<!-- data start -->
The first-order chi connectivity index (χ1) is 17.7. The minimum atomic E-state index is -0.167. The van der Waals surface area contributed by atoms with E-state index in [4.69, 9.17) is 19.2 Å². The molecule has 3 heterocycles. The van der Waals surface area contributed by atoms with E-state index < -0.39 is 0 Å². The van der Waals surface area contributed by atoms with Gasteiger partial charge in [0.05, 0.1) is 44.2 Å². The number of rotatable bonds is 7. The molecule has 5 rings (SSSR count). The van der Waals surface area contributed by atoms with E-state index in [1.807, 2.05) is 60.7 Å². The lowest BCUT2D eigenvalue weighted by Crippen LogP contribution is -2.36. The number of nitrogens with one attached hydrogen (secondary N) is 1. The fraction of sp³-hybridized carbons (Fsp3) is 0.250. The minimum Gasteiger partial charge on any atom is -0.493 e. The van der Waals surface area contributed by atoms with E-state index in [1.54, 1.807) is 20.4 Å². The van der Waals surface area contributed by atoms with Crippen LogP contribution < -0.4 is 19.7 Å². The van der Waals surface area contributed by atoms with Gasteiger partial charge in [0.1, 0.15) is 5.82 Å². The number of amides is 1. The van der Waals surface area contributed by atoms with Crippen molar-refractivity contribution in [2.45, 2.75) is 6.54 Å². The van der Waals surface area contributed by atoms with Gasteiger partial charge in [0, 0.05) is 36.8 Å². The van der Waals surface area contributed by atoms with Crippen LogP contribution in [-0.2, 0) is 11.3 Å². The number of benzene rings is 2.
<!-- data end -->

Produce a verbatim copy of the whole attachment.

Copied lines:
The first-order chi connectivity index (χ1) is 17.7. The minimum atomic E-state index is -0.167. The van der Waals surface area contributed by atoms with E-state index in [4.69, 9.17) is 19.2 Å². The molecule has 3 heterocycles. The van der Waals surface area contributed by atoms with E-state index < -0.39 is 0 Å². The van der Waals surface area contributed by atoms with Gasteiger partial charge in [0.05, 0.1) is 44.2 Å². The number of rotatable bonds is 7. The molecule has 5 rings (SSSR count). The van der Waals surface area contributed by atoms with E-state index in [1.807, 2.05) is 60.7 Å². The lowest BCUT2D eigenvalue weighted by Crippen LogP contribution is -2.36. The number of nitrogens with one attached hydrogen (secondary N) is 1. The fraction of sp³-hybridized carbons (Fsp3) is 0.250. The minimum Gasteiger partial charge on any atom is -0.493 e. The van der Waals surface area contributed by atoms with E-state index in [1.54, 1.807) is 20.4 Å². The van der Waals surface area contributed by atoms with Crippen LogP contribution < -0.4 is 19.7 Å². The van der Waals surface area contributed by atoms with Gasteiger partial charge in [0.1, 0.15) is 5.82 Å². The number of amides is 1. The van der Waals surface area contributed by atoms with Crippen molar-refractivity contribution in [2.45, 2.75) is 6.54 Å². The van der Waals surface area contributed by atoms with Gasteiger partial charge in [0, 0.05) is 36.8 Å². The van der Waals surface area contributed by atoms with Crippen LogP contribution in [-0.2, 0) is 11.3 Å². The number of benzene rings is 2.